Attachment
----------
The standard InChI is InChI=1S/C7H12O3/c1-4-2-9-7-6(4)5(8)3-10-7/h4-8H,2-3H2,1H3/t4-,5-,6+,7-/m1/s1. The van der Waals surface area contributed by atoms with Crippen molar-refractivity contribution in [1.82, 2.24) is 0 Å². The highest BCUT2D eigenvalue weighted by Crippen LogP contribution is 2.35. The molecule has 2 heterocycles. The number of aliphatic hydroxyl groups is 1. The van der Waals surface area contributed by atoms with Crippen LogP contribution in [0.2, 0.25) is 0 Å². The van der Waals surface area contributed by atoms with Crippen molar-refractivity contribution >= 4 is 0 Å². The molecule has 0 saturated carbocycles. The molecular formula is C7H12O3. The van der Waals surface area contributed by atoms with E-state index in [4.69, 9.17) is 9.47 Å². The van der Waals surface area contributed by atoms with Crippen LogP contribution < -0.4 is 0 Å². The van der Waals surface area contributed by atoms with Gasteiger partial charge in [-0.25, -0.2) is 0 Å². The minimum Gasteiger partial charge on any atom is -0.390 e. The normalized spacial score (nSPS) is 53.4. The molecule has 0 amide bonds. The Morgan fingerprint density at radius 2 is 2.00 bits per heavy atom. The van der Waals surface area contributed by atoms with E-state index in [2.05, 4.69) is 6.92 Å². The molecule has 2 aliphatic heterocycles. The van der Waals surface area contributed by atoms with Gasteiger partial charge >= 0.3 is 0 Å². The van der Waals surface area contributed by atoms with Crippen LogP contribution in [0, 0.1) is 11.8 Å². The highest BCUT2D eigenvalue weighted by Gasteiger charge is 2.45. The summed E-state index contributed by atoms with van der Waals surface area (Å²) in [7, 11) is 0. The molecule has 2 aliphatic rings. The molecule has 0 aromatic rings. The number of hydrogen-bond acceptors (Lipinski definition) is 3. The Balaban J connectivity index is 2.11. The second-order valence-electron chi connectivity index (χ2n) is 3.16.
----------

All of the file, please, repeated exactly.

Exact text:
The standard InChI is InChI=1S/C7H12O3/c1-4-2-9-7-6(4)5(8)3-10-7/h4-8H,2-3H2,1H3/t4-,5-,6+,7-/m1/s1. The van der Waals surface area contributed by atoms with Crippen molar-refractivity contribution in [1.82, 2.24) is 0 Å². The highest BCUT2D eigenvalue weighted by Crippen LogP contribution is 2.35. The molecule has 2 heterocycles. The number of aliphatic hydroxyl groups is 1. The van der Waals surface area contributed by atoms with Crippen LogP contribution in [0.2, 0.25) is 0 Å². The van der Waals surface area contributed by atoms with Crippen molar-refractivity contribution >= 4 is 0 Å². The molecule has 0 saturated carbocycles. The molecular formula is C7H12O3. The van der Waals surface area contributed by atoms with E-state index in [4.69, 9.17) is 9.47 Å². The van der Waals surface area contributed by atoms with Crippen LogP contribution < -0.4 is 0 Å². The van der Waals surface area contributed by atoms with Gasteiger partial charge in [-0.25, -0.2) is 0 Å². The minimum Gasteiger partial charge on any atom is -0.390 e. The normalized spacial score (nSPS) is 53.4. The molecule has 0 amide bonds. The Morgan fingerprint density at radius 2 is 2.00 bits per heavy atom. The van der Waals surface area contributed by atoms with E-state index in [2.05, 4.69) is 6.92 Å². The molecule has 2 aliphatic heterocycles. The van der Waals surface area contributed by atoms with Gasteiger partial charge >= 0.3 is 0 Å². The van der Waals surface area contributed by atoms with Crippen LogP contribution in [0, 0.1) is 11.8 Å². The highest BCUT2D eigenvalue weighted by Gasteiger charge is 2.45. The summed E-state index contributed by atoms with van der Waals surface area (Å²) in [7, 11) is 0. The molecule has 2 aliphatic rings. The molecule has 0 aromatic rings. The number of hydrogen-bond acceptors (Lipinski definition) is 3. The Balaban J connectivity index is 2.11. The second-order valence-electron chi connectivity index (χ2n) is 3.16.